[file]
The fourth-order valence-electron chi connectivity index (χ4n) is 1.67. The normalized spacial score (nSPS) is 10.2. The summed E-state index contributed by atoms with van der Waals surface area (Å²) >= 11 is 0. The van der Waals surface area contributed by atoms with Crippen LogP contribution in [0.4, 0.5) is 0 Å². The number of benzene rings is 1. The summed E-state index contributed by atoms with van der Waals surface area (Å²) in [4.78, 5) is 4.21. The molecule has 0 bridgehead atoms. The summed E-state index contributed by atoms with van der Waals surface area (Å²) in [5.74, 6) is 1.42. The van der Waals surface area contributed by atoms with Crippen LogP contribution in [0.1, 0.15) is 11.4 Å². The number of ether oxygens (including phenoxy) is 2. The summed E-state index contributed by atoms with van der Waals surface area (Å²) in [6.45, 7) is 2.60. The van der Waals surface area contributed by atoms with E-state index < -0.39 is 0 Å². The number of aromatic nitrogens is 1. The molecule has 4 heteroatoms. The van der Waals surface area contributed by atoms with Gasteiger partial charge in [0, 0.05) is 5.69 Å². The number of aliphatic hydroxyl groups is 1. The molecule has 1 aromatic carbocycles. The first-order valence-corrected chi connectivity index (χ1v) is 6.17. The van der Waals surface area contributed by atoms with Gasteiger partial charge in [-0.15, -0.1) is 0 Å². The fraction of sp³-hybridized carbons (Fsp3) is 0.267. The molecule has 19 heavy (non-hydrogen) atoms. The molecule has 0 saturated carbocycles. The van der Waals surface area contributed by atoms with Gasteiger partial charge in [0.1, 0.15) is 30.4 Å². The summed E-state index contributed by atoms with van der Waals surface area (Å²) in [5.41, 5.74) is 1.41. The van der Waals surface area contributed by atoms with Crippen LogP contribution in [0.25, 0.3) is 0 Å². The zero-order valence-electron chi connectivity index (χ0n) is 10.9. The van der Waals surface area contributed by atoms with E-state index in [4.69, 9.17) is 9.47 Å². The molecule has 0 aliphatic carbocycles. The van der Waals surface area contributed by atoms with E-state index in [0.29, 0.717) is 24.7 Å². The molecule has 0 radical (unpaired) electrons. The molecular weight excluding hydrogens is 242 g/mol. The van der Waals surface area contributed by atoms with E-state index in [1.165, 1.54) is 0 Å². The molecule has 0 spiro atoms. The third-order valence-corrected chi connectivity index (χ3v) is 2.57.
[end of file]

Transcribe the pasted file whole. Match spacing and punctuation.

The fourth-order valence-electron chi connectivity index (χ4n) is 1.67. The normalized spacial score (nSPS) is 10.2. The summed E-state index contributed by atoms with van der Waals surface area (Å²) >= 11 is 0. The van der Waals surface area contributed by atoms with Crippen LogP contribution in [0.4, 0.5) is 0 Å². The number of benzene rings is 1. The summed E-state index contributed by atoms with van der Waals surface area (Å²) in [4.78, 5) is 4.21. The molecule has 0 bridgehead atoms. The summed E-state index contributed by atoms with van der Waals surface area (Å²) in [5.74, 6) is 1.42. The van der Waals surface area contributed by atoms with Crippen LogP contribution in [0.1, 0.15) is 11.4 Å². The number of ether oxygens (including phenoxy) is 2. The summed E-state index contributed by atoms with van der Waals surface area (Å²) in [6.45, 7) is 2.60. The van der Waals surface area contributed by atoms with E-state index < -0.39 is 0 Å². The number of aromatic nitrogens is 1. The molecule has 4 heteroatoms. The van der Waals surface area contributed by atoms with Gasteiger partial charge in [0, 0.05) is 5.69 Å². The number of aliphatic hydroxyl groups is 1. The molecule has 1 aromatic carbocycles. The first-order valence-corrected chi connectivity index (χ1v) is 6.17. The van der Waals surface area contributed by atoms with Gasteiger partial charge in [-0.15, -0.1) is 0 Å². The fraction of sp³-hybridized carbons (Fsp3) is 0.267. The molecule has 19 heavy (non-hydrogen) atoms. The molecule has 0 saturated carbocycles. The van der Waals surface area contributed by atoms with Gasteiger partial charge in [0.1, 0.15) is 30.4 Å². The summed E-state index contributed by atoms with van der Waals surface area (Å²) in [5.41, 5.74) is 1.41. The van der Waals surface area contributed by atoms with Crippen LogP contribution in [0.25, 0.3) is 0 Å². The zero-order valence-electron chi connectivity index (χ0n) is 10.9. The van der Waals surface area contributed by atoms with E-state index in [4.69, 9.17) is 9.47 Å². The molecule has 0 aliphatic carbocycles. The van der Waals surface area contributed by atoms with E-state index in [0.29, 0.717) is 24.7 Å². The molecule has 0 radical (unpaired) electrons. The molecular weight excluding hydrogens is 242 g/mol. The van der Waals surface area contributed by atoms with E-state index in [1.165, 1.54) is 0 Å². The molecule has 0 spiro atoms. The third-order valence-corrected chi connectivity index (χ3v) is 2.57.